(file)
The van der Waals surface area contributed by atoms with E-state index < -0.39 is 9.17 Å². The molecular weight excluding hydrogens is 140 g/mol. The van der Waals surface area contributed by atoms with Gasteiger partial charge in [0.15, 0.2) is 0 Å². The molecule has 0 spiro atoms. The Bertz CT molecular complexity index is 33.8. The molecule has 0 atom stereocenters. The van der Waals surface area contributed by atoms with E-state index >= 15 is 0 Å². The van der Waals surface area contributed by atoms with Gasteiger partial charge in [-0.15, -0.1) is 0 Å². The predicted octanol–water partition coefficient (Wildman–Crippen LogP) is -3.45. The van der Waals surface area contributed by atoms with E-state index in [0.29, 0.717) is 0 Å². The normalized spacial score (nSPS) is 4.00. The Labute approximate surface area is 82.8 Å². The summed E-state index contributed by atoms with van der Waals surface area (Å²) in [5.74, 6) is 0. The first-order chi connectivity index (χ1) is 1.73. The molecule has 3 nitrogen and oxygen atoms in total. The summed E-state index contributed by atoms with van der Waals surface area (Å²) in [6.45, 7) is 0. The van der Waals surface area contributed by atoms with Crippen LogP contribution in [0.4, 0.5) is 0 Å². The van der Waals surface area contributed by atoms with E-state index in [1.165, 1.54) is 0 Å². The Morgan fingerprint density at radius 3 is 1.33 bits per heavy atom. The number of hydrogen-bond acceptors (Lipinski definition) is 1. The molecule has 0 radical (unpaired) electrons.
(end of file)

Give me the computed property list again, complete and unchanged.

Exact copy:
The van der Waals surface area contributed by atoms with E-state index < -0.39 is 9.17 Å². The molecular weight excluding hydrogens is 140 g/mol. The van der Waals surface area contributed by atoms with Gasteiger partial charge in [0.15, 0.2) is 0 Å². The molecule has 0 spiro atoms. The Bertz CT molecular complexity index is 33.8. The molecule has 0 atom stereocenters. The van der Waals surface area contributed by atoms with E-state index >= 15 is 0 Å². The van der Waals surface area contributed by atoms with Gasteiger partial charge in [-0.15, -0.1) is 0 Å². The predicted octanol–water partition coefficient (Wildman–Crippen LogP) is -3.45. The van der Waals surface area contributed by atoms with E-state index in [0.29, 0.717) is 0 Å². The normalized spacial score (nSPS) is 4.00. The Labute approximate surface area is 82.8 Å². The summed E-state index contributed by atoms with van der Waals surface area (Å²) in [5.74, 6) is 0. The first-order chi connectivity index (χ1) is 1.73. The molecule has 3 nitrogen and oxygen atoms in total. The summed E-state index contributed by atoms with van der Waals surface area (Å²) in [6.45, 7) is 0. The van der Waals surface area contributed by atoms with Crippen LogP contribution in [0.4, 0.5) is 0 Å². The van der Waals surface area contributed by atoms with E-state index in [1.165, 1.54) is 0 Å². The Morgan fingerprint density at radius 3 is 1.33 bits per heavy atom. The number of hydrogen-bond acceptors (Lipinski definition) is 1. The molecule has 0 radical (unpaired) electrons.